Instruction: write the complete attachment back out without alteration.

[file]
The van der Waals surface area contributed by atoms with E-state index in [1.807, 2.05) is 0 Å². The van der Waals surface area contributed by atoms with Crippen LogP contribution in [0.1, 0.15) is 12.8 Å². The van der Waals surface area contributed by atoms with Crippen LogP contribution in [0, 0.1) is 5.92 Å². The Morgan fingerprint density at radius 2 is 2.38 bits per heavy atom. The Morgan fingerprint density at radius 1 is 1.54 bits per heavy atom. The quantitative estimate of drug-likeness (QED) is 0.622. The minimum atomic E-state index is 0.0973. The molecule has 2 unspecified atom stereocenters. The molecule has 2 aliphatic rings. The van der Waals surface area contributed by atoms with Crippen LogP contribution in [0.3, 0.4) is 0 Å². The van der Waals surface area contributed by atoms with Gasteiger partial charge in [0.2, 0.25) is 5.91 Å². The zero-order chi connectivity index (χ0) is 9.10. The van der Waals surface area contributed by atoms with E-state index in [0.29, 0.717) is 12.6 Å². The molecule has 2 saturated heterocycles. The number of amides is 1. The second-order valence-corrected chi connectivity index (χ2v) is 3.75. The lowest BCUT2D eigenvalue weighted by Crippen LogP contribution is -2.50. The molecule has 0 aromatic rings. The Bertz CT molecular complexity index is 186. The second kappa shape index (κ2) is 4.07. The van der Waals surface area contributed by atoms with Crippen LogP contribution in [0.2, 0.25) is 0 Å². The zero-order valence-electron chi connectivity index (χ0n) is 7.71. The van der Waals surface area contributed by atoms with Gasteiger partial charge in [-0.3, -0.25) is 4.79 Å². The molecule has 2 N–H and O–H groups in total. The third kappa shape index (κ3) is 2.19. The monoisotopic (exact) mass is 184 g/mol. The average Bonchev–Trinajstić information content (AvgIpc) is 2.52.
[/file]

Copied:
The van der Waals surface area contributed by atoms with E-state index in [1.807, 2.05) is 0 Å². The van der Waals surface area contributed by atoms with Crippen LogP contribution in [0.1, 0.15) is 12.8 Å². The van der Waals surface area contributed by atoms with Crippen LogP contribution in [0, 0.1) is 5.92 Å². The Morgan fingerprint density at radius 2 is 2.38 bits per heavy atom. The Morgan fingerprint density at radius 1 is 1.54 bits per heavy atom. The quantitative estimate of drug-likeness (QED) is 0.622. The minimum atomic E-state index is 0.0973. The molecule has 2 unspecified atom stereocenters. The molecule has 2 aliphatic rings. The van der Waals surface area contributed by atoms with Crippen LogP contribution in [0.3, 0.4) is 0 Å². The van der Waals surface area contributed by atoms with Gasteiger partial charge in [0.2, 0.25) is 5.91 Å². The zero-order chi connectivity index (χ0) is 9.10. The van der Waals surface area contributed by atoms with E-state index in [0.29, 0.717) is 12.6 Å². The molecule has 2 saturated heterocycles. The number of amides is 1. The second-order valence-corrected chi connectivity index (χ2v) is 3.75. The lowest BCUT2D eigenvalue weighted by Crippen LogP contribution is -2.50. The molecule has 0 aromatic rings. The Bertz CT molecular complexity index is 186. The second kappa shape index (κ2) is 4.07. The van der Waals surface area contributed by atoms with Crippen LogP contribution in [0.2, 0.25) is 0 Å². The zero-order valence-electron chi connectivity index (χ0n) is 7.71. The van der Waals surface area contributed by atoms with Gasteiger partial charge in [-0.3, -0.25) is 4.79 Å². The molecule has 2 N–H and O–H groups in total. The third kappa shape index (κ3) is 2.19. The monoisotopic (exact) mass is 184 g/mol. The average Bonchev–Trinajstić information content (AvgIpc) is 2.52.